You've probably all been there at one time or another. You're riding along on a multilane surface street (two or three lanes moving in each direction), and because traffic is heavy you're nosing along in the far right lane, which is relatively uncongested because it's midday and not rush-hour, and because the occasional car is parked there.
So you're feelin' good, passing all these cagers on the right, making good time, moving along briskly and ... holy crap! A car or truck suddenly shoots across your field of vision left-to-right through a gap in traffic. Some fellow drivers moving in your direction, trying to be good Samaritans, stopped and left a gap for the oncoming vehicle to pass through. Problem is, you were heading right for the conflagration, and because other cars were between you and the oncoming gap-shooter, you didn't see the offending line-cutter till it was too late.
If you stopped your bike in time, you were lucky. You were obviously riding in control and were ready for such antics. But a lot of riders in that same situation get walloped, and badly. An industry colleague we know got whacked in such a scenario, breaking four ribs, puncturing his lung and compound-fracturing his right arm. It's been six months and he's still not even close to being back to normal. And since he's in his 40s, he may never be the same.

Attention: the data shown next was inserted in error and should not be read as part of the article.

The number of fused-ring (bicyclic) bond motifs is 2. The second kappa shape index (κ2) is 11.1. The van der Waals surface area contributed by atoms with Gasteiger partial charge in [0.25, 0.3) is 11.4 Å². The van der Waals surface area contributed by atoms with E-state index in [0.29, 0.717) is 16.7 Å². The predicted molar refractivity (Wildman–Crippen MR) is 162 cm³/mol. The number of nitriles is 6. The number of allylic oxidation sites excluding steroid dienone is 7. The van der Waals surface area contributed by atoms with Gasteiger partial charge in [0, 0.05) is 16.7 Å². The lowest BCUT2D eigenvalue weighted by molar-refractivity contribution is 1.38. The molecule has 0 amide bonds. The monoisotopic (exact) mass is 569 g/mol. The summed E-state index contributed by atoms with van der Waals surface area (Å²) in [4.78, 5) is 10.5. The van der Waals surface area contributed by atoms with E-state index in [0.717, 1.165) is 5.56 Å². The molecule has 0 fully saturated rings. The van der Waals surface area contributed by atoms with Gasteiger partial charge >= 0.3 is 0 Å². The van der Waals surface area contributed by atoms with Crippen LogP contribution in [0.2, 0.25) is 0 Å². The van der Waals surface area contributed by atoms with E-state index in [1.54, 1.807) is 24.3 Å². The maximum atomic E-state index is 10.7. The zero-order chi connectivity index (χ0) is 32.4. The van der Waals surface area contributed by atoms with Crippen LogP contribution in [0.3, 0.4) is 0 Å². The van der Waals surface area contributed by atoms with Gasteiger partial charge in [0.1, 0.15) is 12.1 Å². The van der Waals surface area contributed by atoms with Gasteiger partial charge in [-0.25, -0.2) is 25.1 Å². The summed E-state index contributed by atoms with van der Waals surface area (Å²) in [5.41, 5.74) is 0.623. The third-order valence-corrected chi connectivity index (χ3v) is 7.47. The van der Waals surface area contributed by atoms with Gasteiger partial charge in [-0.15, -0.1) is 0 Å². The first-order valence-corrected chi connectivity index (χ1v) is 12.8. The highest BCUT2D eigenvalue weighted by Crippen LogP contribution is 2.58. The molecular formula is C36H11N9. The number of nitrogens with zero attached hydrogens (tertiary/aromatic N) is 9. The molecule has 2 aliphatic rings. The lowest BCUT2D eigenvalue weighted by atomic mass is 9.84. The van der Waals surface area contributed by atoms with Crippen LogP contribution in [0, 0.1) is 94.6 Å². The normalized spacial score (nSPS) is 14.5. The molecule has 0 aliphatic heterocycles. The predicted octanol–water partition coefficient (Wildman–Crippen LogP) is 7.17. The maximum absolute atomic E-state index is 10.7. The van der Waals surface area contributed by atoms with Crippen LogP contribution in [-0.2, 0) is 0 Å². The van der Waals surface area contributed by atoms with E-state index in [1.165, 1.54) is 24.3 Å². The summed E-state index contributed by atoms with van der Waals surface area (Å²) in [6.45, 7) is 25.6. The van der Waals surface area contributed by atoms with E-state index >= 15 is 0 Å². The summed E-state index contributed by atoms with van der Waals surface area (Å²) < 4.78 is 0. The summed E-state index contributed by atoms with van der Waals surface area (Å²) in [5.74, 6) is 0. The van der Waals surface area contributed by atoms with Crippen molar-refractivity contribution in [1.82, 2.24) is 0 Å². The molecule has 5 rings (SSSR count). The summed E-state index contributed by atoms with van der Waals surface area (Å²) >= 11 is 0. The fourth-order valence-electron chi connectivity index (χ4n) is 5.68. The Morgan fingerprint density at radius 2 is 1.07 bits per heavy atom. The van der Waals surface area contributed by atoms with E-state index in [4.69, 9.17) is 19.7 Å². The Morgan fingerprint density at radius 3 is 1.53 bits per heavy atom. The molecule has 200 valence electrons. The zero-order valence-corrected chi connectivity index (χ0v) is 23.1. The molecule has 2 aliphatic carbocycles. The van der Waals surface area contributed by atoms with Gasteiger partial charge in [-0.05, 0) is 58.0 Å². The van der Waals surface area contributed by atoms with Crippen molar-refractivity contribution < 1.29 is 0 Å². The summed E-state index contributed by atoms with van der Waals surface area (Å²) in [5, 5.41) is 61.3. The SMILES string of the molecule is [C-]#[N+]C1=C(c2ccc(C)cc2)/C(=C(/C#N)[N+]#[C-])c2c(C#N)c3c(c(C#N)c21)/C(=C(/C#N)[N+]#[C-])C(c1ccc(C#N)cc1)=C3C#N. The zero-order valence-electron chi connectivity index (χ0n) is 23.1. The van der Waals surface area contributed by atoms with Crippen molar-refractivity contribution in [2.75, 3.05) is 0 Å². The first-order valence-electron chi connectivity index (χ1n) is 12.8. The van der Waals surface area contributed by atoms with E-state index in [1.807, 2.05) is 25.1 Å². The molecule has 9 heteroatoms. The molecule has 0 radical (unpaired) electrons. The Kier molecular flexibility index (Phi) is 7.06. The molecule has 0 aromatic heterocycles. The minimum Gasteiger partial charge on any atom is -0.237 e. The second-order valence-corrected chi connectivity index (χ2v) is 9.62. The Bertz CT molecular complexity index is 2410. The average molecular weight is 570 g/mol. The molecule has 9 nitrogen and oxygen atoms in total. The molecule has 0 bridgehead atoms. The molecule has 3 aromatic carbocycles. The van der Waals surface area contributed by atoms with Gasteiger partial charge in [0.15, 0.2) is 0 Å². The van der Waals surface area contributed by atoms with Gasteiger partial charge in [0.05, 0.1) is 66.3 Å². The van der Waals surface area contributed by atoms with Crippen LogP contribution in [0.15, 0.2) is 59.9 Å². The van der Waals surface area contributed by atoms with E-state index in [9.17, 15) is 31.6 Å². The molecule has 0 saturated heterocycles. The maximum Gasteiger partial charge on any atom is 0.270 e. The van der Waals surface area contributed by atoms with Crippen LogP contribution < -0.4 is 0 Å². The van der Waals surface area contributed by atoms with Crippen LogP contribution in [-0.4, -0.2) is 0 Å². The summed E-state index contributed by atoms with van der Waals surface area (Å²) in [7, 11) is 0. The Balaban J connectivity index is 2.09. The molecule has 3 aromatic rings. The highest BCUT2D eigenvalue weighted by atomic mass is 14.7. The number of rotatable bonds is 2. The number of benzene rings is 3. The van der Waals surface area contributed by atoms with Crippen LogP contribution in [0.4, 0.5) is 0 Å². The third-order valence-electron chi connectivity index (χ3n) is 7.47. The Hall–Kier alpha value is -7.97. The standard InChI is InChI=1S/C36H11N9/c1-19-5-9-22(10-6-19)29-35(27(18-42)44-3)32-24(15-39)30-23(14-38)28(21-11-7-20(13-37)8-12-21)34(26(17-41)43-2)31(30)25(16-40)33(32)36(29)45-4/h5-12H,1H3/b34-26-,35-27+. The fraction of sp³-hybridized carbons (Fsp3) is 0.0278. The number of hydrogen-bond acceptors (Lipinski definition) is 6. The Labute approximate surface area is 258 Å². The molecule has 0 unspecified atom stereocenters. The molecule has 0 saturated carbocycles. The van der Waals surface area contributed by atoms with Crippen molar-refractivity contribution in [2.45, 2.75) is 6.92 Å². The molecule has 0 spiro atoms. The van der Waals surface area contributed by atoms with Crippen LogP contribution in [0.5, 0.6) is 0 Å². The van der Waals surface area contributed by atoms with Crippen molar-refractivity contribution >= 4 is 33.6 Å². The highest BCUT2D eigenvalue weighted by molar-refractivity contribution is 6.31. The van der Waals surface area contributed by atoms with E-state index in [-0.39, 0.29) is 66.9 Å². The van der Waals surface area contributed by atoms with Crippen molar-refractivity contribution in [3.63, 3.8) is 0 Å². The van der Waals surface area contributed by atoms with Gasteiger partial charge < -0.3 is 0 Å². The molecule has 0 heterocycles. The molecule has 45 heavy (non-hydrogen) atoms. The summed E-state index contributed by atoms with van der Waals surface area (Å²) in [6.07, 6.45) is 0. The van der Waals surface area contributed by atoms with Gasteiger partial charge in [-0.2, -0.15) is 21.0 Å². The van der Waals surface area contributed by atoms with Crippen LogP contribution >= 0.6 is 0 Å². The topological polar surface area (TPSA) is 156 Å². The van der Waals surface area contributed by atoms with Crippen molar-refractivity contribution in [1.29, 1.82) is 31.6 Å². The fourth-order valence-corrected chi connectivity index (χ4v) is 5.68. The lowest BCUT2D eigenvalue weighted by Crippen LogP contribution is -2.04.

So do the right thing. If you're gonna practice the right-lane crawl, do it slowly, sit up straight and high in the saddle and focus your attention on the lane(s) to your immediate left, the ones moving in your direction. Try to see above them if you can; doing so may allow you to see an oncoming car that's stopped and trying to nose into a gap left by folks trying to "be nice."